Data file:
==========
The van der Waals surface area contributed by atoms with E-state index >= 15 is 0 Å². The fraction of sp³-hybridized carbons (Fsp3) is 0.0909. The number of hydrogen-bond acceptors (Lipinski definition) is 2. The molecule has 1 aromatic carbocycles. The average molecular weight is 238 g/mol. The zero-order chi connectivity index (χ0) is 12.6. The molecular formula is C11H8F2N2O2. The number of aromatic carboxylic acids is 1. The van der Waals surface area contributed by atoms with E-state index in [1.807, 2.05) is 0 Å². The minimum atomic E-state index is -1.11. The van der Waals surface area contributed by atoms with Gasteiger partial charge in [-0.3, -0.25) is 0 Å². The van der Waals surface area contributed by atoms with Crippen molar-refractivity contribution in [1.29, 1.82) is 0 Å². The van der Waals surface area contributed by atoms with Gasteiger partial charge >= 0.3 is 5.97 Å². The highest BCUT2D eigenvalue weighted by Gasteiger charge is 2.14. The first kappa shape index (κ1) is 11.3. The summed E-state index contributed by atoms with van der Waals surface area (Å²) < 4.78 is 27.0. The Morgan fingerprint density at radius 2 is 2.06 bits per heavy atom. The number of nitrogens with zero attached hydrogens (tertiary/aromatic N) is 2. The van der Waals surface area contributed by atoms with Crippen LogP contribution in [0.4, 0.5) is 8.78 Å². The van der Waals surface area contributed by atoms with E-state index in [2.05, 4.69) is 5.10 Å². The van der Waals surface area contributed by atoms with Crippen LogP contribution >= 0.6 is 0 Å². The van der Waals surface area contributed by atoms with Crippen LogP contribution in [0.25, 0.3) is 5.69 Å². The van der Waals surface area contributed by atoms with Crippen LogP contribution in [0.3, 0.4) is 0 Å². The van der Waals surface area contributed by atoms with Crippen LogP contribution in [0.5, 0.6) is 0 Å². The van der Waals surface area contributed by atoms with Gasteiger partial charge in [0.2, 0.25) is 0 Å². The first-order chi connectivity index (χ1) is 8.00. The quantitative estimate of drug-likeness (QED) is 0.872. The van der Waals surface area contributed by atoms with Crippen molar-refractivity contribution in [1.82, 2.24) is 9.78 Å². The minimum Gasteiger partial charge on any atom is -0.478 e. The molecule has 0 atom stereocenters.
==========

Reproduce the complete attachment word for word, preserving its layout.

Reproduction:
The van der Waals surface area contributed by atoms with E-state index >= 15 is 0 Å². The fraction of sp³-hybridized carbons (Fsp3) is 0.0909. The number of hydrogen-bond acceptors (Lipinski definition) is 2. The molecule has 1 aromatic carbocycles. The average molecular weight is 238 g/mol. The zero-order chi connectivity index (χ0) is 12.6. The molecular formula is C11H8F2N2O2. The number of aromatic carboxylic acids is 1. The van der Waals surface area contributed by atoms with E-state index in [1.807, 2.05) is 0 Å². The minimum atomic E-state index is -1.11. The van der Waals surface area contributed by atoms with Gasteiger partial charge in [-0.3, -0.25) is 0 Å². The van der Waals surface area contributed by atoms with Crippen molar-refractivity contribution in [1.29, 1.82) is 0 Å². The van der Waals surface area contributed by atoms with Gasteiger partial charge >= 0.3 is 5.97 Å². The highest BCUT2D eigenvalue weighted by Gasteiger charge is 2.14. The first kappa shape index (κ1) is 11.3. The summed E-state index contributed by atoms with van der Waals surface area (Å²) < 4.78 is 27.0. The Morgan fingerprint density at radius 2 is 2.06 bits per heavy atom. The number of nitrogens with zero attached hydrogens (tertiary/aromatic N) is 2. The van der Waals surface area contributed by atoms with Crippen LogP contribution in [0.4, 0.5) is 8.78 Å². The van der Waals surface area contributed by atoms with E-state index in [2.05, 4.69) is 5.10 Å². The van der Waals surface area contributed by atoms with Crippen LogP contribution >= 0.6 is 0 Å². The van der Waals surface area contributed by atoms with Crippen LogP contribution in [0.25, 0.3) is 5.69 Å². The van der Waals surface area contributed by atoms with Crippen LogP contribution in [0.3, 0.4) is 0 Å². The van der Waals surface area contributed by atoms with Crippen LogP contribution in [0.5, 0.6) is 0 Å². The van der Waals surface area contributed by atoms with Gasteiger partial charge in [0.2, 0.25) is 0 Å². The first-order chi connectivity index (χ1) is 8.00. The quantitative estimate of drug-likeness (QED) is 0.872. The van der Waals surface area contributed by atoms with Crippen molar-refractivity contribution in [1.82, 2.24) is 9.78 Å². The minimum Gasteiger partial charge on any atom is -0.478 e. The molecule has 0 atom stereocenters.